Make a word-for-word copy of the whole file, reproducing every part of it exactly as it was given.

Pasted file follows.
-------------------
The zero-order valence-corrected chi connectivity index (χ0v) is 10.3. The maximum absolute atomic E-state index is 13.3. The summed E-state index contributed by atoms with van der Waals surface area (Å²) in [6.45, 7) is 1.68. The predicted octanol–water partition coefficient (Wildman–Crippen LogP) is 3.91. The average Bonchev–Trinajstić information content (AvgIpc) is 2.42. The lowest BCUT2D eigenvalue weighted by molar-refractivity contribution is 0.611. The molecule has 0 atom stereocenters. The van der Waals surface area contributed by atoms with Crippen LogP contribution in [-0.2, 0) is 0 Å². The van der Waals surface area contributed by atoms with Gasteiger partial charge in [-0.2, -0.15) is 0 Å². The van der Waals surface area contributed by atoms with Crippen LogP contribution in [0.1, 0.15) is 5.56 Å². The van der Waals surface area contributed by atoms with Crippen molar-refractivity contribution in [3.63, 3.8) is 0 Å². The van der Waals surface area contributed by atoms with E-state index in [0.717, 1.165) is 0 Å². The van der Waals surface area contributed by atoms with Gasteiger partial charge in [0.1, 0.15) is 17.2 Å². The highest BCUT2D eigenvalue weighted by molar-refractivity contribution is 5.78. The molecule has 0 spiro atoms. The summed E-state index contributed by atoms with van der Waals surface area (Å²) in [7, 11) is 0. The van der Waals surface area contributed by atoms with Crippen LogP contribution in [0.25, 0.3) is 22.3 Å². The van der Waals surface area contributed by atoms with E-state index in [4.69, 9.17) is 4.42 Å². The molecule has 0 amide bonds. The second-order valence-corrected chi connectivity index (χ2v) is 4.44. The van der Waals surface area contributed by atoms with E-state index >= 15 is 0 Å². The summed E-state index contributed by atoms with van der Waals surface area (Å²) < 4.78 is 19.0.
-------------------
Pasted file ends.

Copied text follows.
The zero-order valence-corrected chi connectivity index (χ0v) is 10.3. The maximum absolute atomic E-state index is 13.3. The summed E-state index contributed by atoms with van der Waals surface area (Å²) in [6.45, 7) is 1.68. The predicted octanol–water partition coefficient (Wildman–Crippen LogP) is 3.91. The average Bonchev–Trinajstić information content (AvgIpc) is 2.42. The lowest BCUT2D eigenvalue weighted by molar-refractivity contribution is 0.611. The molecule has 0 atom stereocenters. The van der Waals surface area contributed by atoms with Crippen LogP contribution in [-0.2, 0) is 0 Å². The van der Waals surface area contributed by atoms with Gasteiger partial charge in [-0.2, -0.15) is 0 Å². The van der Waals surface area contributed by atoms with Crippen LogP contribution in [0.1, 0.15) is 5.56 Å². The van der Waals surface area contributed by atoms with Crippen molar-refractivity contribution in [3.63, 3.8) is 0 Å². The van der Waals surface area contributed by atoms with E-state index in [0.717, 1.165) is 0 Å². The van der Waals surface area contributed by atoms with Gasteiger partial charge in [0.1, 0.15) is 17.2 Å². The highest BCUT2D eigenvalue weighted by molar-refractivity contribution is 5.78. The molecule has 0 spiro atoms. The summed E-state index contributed by atoms with van der Waals surface area (Å²) in [7, 11) is 0. The van der Waals surface area contributed by atoms with Crippen LogP contribution in [0.25, 0.3) is 22.3 Å². The van der Waals surface area contributed by atoms with E-state index in [4.69, 9.17) is 4.42 Å². The molecule has 0 amide bonds. The second-order valence-corrected chi connectivity index (χ2v) is 4.44. The van der Waals surface area contributed by atoms with E-state index >= 15 is 0 Å². The summed E-state index contributed by atoms with van der Waals surface area (Å²) < 4.78 is 19.0.